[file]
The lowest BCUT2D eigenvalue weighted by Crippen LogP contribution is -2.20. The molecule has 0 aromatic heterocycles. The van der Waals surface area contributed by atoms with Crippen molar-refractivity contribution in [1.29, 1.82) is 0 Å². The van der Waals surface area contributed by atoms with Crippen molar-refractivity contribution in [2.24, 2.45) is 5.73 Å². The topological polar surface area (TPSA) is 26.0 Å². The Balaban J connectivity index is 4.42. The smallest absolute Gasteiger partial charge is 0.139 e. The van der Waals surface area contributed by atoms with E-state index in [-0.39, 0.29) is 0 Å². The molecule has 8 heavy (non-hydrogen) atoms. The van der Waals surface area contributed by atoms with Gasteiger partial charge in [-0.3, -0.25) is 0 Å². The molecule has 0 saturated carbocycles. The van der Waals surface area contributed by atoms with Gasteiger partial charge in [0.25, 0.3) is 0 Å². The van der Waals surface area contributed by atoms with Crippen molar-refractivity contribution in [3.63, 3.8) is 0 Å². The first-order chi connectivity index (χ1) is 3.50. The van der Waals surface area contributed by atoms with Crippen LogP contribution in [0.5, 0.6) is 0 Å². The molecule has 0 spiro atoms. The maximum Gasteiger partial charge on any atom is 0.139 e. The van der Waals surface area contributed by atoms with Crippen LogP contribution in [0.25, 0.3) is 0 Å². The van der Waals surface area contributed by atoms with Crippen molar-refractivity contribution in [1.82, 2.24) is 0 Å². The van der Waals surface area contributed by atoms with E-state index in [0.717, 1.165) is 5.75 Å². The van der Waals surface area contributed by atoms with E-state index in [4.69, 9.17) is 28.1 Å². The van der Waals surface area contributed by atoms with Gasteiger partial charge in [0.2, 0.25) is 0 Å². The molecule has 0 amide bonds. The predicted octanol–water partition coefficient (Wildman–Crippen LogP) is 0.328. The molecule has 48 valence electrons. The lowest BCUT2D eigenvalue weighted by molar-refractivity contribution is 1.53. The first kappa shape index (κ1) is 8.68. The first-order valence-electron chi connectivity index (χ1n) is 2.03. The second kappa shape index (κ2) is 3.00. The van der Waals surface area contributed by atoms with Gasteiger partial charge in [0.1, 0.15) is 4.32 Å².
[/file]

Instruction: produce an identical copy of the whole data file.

The lowest BCUT2D eigenvalue weighted by Crippen LogP contribution is -2.20. The molecule has 0 aromatic heterocycles. The van der Waals surface area contributed by atoms with Crippen molar-refractivity contribution in [1.29, 1.82) is 0 Å². The van der Waals surface area contributed by atoms with Crippen molar-refractivity contribution in [2.24, 2.45) is 5.73 Å². The topological polar surface area (TPSA) is 26.0 Å². The Balaban J connectivity index is 4.42. The smallest absolute Gasteiger partial charge is 0.139 e. The van der Waals surface area contributed by atoms with E-state index in [-0.39, 0.29) is 0 Å². The molecule has 8 heavy (non-hydrogen) atoms. The van der Waals surface area contributed by atoms with Gasteiger partial charge in [-0.3, -0.25) is 0 Å². The molecule has 0 saturated carbocycles. The van der Waals surface area contributed by atoms with Gasteiger partial charge in [0.25, 0.3) is 0 Å². The van der Waals surface area contributed by atoms with Crippen molar-refractivity contribution in [3.63, 3.8) is 0 Å². The first-order chi connectivity index (χ1) is 3.50. The van der Waals surface area contributed by atoms with Crippen LogP contribution in [0.5, 0.6) is 0 Å². The molecule has 0 spiro atoms. The maximum Gasteiger partial charge on any atom is 0.139 e. The van der Waals surface area contributed by atoms with Crippen LogP contribution in [0.25, 0.3) is 0 Å². The van der Waals surface area contributed by atoms with Crippen molar-refractivity contribution in [1.82, 2.24) is 0 Å². The van der Waals surface area contributed by atoms with E-state index in [0.717, 1.165) is 5.75 Å². The van der Waals surface area contributed by atoms with E-state index in [4.69, 9.17) is 28.1 Å². The van der Waals surface area contributed by atoms with Gasteiger partial charge in [0.2, 0.25) is 0 Å². The molecule has 0 amide bonds. The predicted octanol–water partition coefficient (Wildman–Crippen LogP) is 0.328. The molecule has 48 valence electrons. The lowest BCUT2D eigenvalue weighted by molar-refractivity contribution is 1.53. The first kappa shape index (κ1) is 8.68. The first-order valence-electron chi connectivity index (χ1n) is 2.03. The second kappa shape index (κ2) is 3.00. The van der Waals surface area contributed by atoms with Gasteiger partial charge in [0.1, 0.15) is 4.32 Å².